I am an artist and roboticist. The two roles are inseparable: I approach my research work as a study of embodied equilibrium, and I apply my engineering knowledge to create new forms of media and sculpture which explore questions of interdependence. My art work comprises sculpture, movement, choreography, narrative, and interactivity. I especially enjoy using freely flowing fabric as a kinetic element since it so expressively addresses my central artistic questions of connection and empathy.
My inquiry revolves around understanding the ways in which we cling to our individual boundaries while ignoring our dependencies. I use the medium of physical engagement to explore this question by creating machines which physically interact with each other and humans. This naturally leads to a dance metaphor: I make machines which dance beyond their boundaries.
I have worked in a variety of forms, especially in my collaborations with other artists. But this statement addresses my solo work involving kinetic fabric sculpture and my personal artistic inquiry.
We can begin to unravel this inquiry with a few observations about our world. Consider all of human activity: much like cells in the body, humans act together to create this process we call civilization. No one person controls the course and yet we are all part of the equilibrium. Similarly, the consumption which sustains life itself is dependent upon the ecological, biological, chemical, and physical processes of the planet. By simply living we cannot help but have a far-ranging effect on a complex system.
Of course, individual cells in the body follow their own rules and processes and could be said to follow an individual destiny. The same can be said of individuals operating within the system of civilization. Nevertheless, despite this local application of free will there is an emergent complexity with unpredictable effects. Occasionally individuals in a system can have disproportionate influence. But more often than not, an attempt to create influence can stimulate unexpected dynamics and lead to unexpected results.
At its heart this is a formulation of systems theory, and these broad ideas show up in ecology, economics, engineering, and any discipline involving dynamics at a multitude of scales. But the social observation is that humans are remarkably good at overlooking these effects. We cling to our sense of individual identity and free will as a bulwark against the chaos of the incomprehensibly large systems tethering us together.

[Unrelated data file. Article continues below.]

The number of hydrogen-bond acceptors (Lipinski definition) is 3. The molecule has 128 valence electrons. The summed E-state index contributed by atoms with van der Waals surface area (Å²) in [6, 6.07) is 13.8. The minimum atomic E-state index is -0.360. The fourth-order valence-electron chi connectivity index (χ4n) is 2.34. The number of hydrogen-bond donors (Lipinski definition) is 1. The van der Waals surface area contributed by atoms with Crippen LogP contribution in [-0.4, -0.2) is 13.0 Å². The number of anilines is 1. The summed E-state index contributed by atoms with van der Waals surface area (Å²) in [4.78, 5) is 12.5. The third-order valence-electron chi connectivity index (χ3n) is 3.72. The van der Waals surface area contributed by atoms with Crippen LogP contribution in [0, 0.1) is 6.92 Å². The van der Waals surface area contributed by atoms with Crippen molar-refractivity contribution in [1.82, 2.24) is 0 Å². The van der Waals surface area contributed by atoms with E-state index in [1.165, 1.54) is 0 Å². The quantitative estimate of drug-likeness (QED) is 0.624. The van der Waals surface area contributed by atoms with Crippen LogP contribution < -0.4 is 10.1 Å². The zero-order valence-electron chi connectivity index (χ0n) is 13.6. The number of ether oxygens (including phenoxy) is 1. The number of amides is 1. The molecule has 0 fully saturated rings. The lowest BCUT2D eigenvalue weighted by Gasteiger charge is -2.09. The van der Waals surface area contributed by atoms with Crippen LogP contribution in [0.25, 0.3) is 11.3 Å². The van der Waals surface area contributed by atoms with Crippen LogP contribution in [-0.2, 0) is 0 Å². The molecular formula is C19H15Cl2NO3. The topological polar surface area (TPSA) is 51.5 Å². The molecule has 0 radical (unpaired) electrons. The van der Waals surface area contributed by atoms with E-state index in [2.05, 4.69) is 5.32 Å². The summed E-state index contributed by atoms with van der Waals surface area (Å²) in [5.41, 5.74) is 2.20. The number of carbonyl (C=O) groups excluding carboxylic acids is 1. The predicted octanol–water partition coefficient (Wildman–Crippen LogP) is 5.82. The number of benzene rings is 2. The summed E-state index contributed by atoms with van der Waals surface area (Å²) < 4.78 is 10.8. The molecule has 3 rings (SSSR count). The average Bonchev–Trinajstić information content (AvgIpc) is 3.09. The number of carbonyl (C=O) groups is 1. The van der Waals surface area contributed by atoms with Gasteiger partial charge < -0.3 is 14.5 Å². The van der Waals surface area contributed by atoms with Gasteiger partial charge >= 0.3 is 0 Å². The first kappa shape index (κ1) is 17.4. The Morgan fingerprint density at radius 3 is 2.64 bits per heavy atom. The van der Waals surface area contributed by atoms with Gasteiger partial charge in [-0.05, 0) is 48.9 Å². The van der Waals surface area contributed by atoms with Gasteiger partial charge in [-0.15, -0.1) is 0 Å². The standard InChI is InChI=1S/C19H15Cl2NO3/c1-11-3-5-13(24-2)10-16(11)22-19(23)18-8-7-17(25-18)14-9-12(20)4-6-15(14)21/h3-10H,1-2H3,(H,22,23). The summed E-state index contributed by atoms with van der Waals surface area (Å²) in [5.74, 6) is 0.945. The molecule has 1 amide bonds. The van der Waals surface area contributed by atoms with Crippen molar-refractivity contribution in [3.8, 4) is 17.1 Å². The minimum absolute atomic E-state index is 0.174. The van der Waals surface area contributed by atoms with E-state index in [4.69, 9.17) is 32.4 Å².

In our culture this induces a cognitive dissonance resolved by assuming an independence from our social and physical world. We choose to believe that we are the sole authors of our successes and failures. But maybe there is another resolution, one in which we accept the duality of chaos and individuality.
This broad inquiry is a starting point for elucidating the permeable boundaries between people, machines, and the natural world. I follow through on my physical metaphors by working with the tangible physical relationships we create.
We share the physical world. The physical reality of possessing a living body connects us. Artwork which itself possesses a body begins on this common premise. It interrelates with its surroundings, co-exists with us, and illuminates the nature of dependency, discovery, fragility, and uncertainty.
This engagement is what I use to distinguish my work from other artifacts. This is not a precise distinction, since anything we physically make co-exists with us and is immersed in the world. But I am focused on works that are dynamically engaged, which actively participate with their surroundings. This can be as simple as a kinetic fabric sculpture which animates the air or as complex as a robot with tactile interactivity.
My work focuses on physical relationship and empathy rather than social relationship. I consider the proximal physical relationships we form by simply inhabiting shared space to be a specific kind of interactive media. An artwork in this form sets up a subliminal, transient, proximal relationship and then manipulates the terms of that relationship.
The idea of dance serves as a framework for exploring this medium. Performance dancers moving together negotiate the use of space, rhythm, and each others bodies in the context of learned rules to create a mutually satisfying result. Partnered social dance particularly serves as a metaphor for transient pairings, whether machine to machine or human to machine. Partners negotiate shared movement entirely through unspoken, physical, tactile interaction. All sorts of machines blindly dance for us, but I am drawn to making machines which engage our unconscious awareness to leave us with a feeling of shared purpose.